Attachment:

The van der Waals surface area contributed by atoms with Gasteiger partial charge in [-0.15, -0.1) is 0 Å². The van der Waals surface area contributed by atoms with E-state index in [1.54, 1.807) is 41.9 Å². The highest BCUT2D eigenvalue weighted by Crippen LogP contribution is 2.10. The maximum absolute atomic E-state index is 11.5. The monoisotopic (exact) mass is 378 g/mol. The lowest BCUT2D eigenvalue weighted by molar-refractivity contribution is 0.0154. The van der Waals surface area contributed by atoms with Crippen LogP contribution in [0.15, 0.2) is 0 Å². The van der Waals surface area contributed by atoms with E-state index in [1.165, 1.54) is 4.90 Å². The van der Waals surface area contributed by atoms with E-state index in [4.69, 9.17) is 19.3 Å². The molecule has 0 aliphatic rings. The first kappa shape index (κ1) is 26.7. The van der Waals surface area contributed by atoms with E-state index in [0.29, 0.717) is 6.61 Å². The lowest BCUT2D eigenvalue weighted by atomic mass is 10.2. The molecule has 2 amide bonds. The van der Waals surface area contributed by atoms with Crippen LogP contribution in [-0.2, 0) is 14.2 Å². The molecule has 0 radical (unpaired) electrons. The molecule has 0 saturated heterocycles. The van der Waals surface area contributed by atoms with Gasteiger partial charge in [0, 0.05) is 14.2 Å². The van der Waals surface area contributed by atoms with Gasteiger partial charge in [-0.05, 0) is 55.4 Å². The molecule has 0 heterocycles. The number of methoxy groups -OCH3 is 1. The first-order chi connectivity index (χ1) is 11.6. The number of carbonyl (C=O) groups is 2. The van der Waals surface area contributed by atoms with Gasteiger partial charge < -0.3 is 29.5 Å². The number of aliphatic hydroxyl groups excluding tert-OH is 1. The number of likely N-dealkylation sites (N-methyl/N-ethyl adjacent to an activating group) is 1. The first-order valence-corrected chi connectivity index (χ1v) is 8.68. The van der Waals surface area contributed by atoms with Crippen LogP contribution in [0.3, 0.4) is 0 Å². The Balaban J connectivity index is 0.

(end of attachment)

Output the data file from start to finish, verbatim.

The van der Waals surface area contributed by atoms with Gasteiger partial charge in [-0.15, -0.1) is 0 Å². The van der Waals surface area contributed by atoms with E-state index in [1.54, 1.807) is 41.9 Å². The highest BCUT2D eigenvalue weighted by Crippen LogP contribution is 2.10. The maximum absolute atomic E-state index is 11.5. The monoisotopic (exact) mass is 378 g/mol. The lowest BCUT2D eigenvalue weighted by molar-refractivity contribution is 0.0154. The van der Waals surface area contributed by atoms with Crippen LogP contribution in [0.15, 0.2) is 0 Å². The van der Waals surface area contributed by atoms with E-state index in [1.165, 1.54) is 4.90 Å². The van der Waals surface area contributed by atoms with E-state index in [4.69, 9.17) is 19.3 Å². The molecule has 0 aliphatic rings. The first kappa shape index (κ1) is 26.7. The van der Waals surface area contributed by atoms with E-state index in [0.29, 0.717) is 6.61 Å². The lowest BCUT2D eigenvalue weighted by atomic mass is 10.2. The molecule has 2 amide bonds. The van der Waals surface area contributed by atoms with Crippen LogP contribution in [-0.2, 0) is 14.2 Å². The molecule has 0 radical (unpaired) electrons. The molecule has 0 saturated heterocycles. The van der Waals surface area contributed by atoms with Gasteiger partial charge in [0, 0.05) is 14.2 Å². The van der Waals surface area contributed by atoms with Gasteiger partial charge in [-0.05, 0) is 55.4 Å². The molecule has 0 heterocycles. The number of methoxy groups -OCH3 is 1. The first-order chi connectivity index (χ1) is 11.6. The number of carbonyl (C=O) groups is 2. The van der Waals surface area contributed by atoms with Gasteiger partial charge < -0.3 is 29.5 Å². The number of aliphatic hydroxyl groups excluding tert-OH is 1. The number of likely N-dealkylation sites (N-methyl/N-ethyl adjacent to an activating group) is 1. The first-order valence-corrected chi connectivity index (χ1v) is 8.68. The van der Waals surface area contributed by atoms with Crippen LogP contribution in [0.3, 0.4) is 0 Å². The Balaban J connectivity index is 0.